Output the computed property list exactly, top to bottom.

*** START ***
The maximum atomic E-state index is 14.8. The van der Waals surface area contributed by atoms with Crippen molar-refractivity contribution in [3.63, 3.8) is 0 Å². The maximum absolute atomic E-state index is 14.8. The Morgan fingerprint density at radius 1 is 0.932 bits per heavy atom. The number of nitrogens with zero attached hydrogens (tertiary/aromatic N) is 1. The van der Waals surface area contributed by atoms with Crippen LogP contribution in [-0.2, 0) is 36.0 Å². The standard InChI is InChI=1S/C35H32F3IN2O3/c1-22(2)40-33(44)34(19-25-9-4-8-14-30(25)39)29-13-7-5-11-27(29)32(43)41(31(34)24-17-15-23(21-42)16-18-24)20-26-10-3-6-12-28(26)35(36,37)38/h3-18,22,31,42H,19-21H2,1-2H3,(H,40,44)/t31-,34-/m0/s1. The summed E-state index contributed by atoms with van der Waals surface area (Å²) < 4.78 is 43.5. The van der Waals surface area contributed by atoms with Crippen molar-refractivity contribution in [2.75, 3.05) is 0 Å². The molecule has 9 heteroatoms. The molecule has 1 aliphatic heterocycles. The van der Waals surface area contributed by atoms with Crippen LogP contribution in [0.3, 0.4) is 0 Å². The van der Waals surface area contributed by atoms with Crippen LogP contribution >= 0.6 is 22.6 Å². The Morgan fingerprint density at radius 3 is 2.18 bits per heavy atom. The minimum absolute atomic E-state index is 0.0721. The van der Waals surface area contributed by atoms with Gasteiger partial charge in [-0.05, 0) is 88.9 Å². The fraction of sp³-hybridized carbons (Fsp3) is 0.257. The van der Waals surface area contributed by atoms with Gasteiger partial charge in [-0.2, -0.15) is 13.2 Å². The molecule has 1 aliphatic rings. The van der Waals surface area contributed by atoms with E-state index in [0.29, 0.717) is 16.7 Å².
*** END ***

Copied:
The maximum atomic E-state index is 14.8. The van der Waals surface area contributed by atoms with Crippen molar-refractivity contribution in [3.63, 3.8) is 0 Å². The maximum absolute atomic E-state index is 14.8. The Morgan fingerprint density at radius 1 is 0.932 bits per heavy atom. The number of nitrogens with zero attached hydrogens (tertiary/aromatic N) is 1. The van der Waals surface area contributed by atoms with Crippen LogP contribution in [-0.2, 0) is 36.0 Å². The standard InChI is InChI=1S/C35H32F3IN2O3/c1-22(2)40-33(44)34(19-25-9-4-8-14-30(25)39)29-13-7-5-11-27(29)32(43)41(31(34)24-17-15-23(21-42)16-18-24)20-26-10-3-6-12-28(26)35(36,37)38/h3-18,22,31,42H,19-21H2,1-2H3,(H,40,44)/t31-,34-/m0/s1. The summed E-state index contributed by atoms with van der Waals surface area (Å²) < 4.78 is 43.5. The van der Waals surface area contributed by atoms with Crippen molar-refractivity contribution in [2.75, 3.05) is 0 Å². The molecule has 9 heteroatoms. The molecule has 1 aliphatic heterocycles. The van der Waals surface area contributed by atoms with Crippen LogP contribution in [0.3, 0.4) is 0 Å². The van der Waals surface area contributed by atoms with Crippen LogP contribution >= 0.6 is 22.6 Å². The Morgan fingerprint density at radius 3 is 2.18 bits per heavy atom. The minimum absolute atomic E-state index is 0.0721. The van der Waals surface area contributed by atoms with Gasteiger partial charge in [-0.05, 0) is 88.9 Å². The fraction of sp³-hybridized carbons (Fsp3) is 0.257. The van der Waals surface area contributed by atoms with Gasteiger partial charge in [-0.2, -0.15) is 13.2 Å². The molecule has 1 aliphatic rings. The van der Waals surface area contributed by atoms with E-state index in [0.29, 0.717) is 16.7 Å².